Prior to coming to Kingston, Woodward decided she wanted to sell wholesale (although as mentioned she continues to sell directly to consumers through her website) and closed her company for a year to pursue business opportunities and possible manufacturing spaces in the Hudson Valley. She worked with the Small Business Development Center in Ulster County to come up with a plan and connected with Galileo Technology Group, a consultancy based in New Windsor that operates ARC MidHudson’s business accelerators. She planned to rent space in Newburgh but after discovering the business accelerator there specializes in fashion companies was directed by Galileo to the food-production cluster in Kingston.
Despite the pandemic, her sales and marketing person has been active in targeting new retail markets for her product, including local health-food stores; Home Goods of Margaretville just signed on. She’s also seen a surge in online orders — currently people can order through the website by sending her an email, and she will be launching an online shopping cart soon. Sales have recently increased by 50 percent. “We’ve been out there pounding the pavement,” she said. “People want to support local businesses.”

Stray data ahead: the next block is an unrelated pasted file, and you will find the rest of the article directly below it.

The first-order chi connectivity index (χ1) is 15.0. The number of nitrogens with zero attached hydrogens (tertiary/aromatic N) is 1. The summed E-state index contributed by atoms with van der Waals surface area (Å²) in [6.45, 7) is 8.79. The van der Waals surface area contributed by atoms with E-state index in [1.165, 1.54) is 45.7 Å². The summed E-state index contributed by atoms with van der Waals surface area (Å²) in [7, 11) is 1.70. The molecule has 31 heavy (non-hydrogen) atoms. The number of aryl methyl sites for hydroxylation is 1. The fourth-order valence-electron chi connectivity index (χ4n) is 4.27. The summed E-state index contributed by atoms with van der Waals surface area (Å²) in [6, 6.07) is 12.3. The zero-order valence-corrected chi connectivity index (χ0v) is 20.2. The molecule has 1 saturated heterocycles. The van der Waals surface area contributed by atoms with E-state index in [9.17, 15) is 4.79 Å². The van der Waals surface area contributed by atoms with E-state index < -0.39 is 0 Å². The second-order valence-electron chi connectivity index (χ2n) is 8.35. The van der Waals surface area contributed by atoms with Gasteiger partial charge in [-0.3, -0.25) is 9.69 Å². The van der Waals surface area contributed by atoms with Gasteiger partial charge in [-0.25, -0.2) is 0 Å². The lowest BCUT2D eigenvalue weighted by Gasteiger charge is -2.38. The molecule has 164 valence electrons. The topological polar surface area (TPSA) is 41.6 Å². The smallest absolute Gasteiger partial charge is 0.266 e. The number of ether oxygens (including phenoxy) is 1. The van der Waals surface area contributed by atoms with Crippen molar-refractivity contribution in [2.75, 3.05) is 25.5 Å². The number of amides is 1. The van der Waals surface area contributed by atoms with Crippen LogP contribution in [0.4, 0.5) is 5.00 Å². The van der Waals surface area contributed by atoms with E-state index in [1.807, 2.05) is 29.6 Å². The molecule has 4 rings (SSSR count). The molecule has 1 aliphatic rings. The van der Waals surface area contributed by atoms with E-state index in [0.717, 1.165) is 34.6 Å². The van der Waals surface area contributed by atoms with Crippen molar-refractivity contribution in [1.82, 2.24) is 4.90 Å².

Woodward is expanding the product line, and many ingredients are sourced locally. In addition to four flavors of almond milk, she is introducing cashew milk and oat milks, made from oats grown by a local farmer. She sources the honey used in the milks from Bee Hollow Farm and the maple syrup from Tree Juice, both located in the mid-Hudson region.
“The challenge has been how do you scale up and keep the nuances of your product,” Woodward said. She tried using a floor-sized commercial blender but went back to making her nut juices in smaller blenders because with the larger machine “the taste flattens out.”
A clean, honest product
A bottle costs $10. “Everything is organic and high-end,” she said, noting that each bottle has a shelf life of seven to ten days. The milks can be used in coffee or cereal or added to sweet and savory dishes for enhanced flavor and nutrition.
According to Woodward, nut milks are high in antioxidants, have a lot of protein and no refined sugars. Unlike some other nut milks, which substitute paste for nuts and have fillers, Edenesque’s products are “40 percent nuts. I make it the old-fashioned way. It’s a clean, honest product.”
Community service has long been important to Woodward, who grew up in Michigan and always loved to cook. While working in New York City, she created classes for the Food and Finance High School, and ran an after-school program centered on nutrition and health. While studying sociology at Columbia, she spent a year and a half visiting the Shinnecock nation on Long Island for an ethnographic study. Here in Kingston, once the city reopens she plans to join the Live Well Kingston Commission, which is dedicated to promoting healthy eating as well as streets, parks, and city programming conducive to physical activity and connecting people with a healthy environment.